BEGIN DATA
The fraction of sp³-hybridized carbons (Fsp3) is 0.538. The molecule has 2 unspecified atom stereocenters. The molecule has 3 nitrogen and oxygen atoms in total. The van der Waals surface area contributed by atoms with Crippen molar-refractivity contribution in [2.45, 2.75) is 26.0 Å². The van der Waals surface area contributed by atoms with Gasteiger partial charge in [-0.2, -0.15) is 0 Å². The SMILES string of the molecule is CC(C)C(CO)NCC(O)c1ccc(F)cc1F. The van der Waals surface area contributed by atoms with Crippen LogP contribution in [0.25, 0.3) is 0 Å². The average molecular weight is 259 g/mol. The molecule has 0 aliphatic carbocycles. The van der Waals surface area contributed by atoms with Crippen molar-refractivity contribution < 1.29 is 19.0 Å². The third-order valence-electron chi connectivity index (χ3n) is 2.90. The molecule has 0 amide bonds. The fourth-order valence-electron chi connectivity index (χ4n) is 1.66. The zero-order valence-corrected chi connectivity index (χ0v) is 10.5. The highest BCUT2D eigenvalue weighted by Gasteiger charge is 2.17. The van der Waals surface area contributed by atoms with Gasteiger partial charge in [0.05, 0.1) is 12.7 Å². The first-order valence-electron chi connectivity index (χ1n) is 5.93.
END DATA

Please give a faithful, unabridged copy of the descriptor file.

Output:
The fraction of sp³-hybridized carbons (Fsp3) is 0.538. The molecule has 2 unspecified atom stereocenters. The molecule has 3 nitrogen and oxygen atoms in total. The van der Waals surface area contributed by atoms with Crippen molar-refractivity contribution in [2.45, 2.75) is 26.0 Å². The van der Waals surface area contributed by atoms with Gasteiger partial charge in [-0.2, -0.15) is 0 Å². The SMILES string of the molecule is CC(C)C(CO)NCC(O)c1ccc(F)cc1F. The van der Waals surface area contributed by atoms with Crippen LogP contribution in [0.25, 0.3) is 0 Å². The average molecular weight is 259 g/mol. The molecule has 0 aliphatic carbocycles. The van der Waals surface area contributed by atoms with Crippen molar-refractivity contribution < 1.29 is 19.0 Å². The third-order valence-electron chi connectivity index (χ3n) is 2.90. The molecule has 0 amide bonds. The fourth-order valence-electron chi connectivity index (χ4n) is 1.66. The zero-order valence-corrected chi connectivity index (χ0v) is 10.5. The highest BCUT2D eigenvalue weighted by Gasteiger charge is 2.17. The van der Waals surface area contributed by atoms with Gasteiger partial charge in [0.05, 0.1) is 12.7 Å². The first-order valence-electron chi connectivity index (χ1n) is 5.93.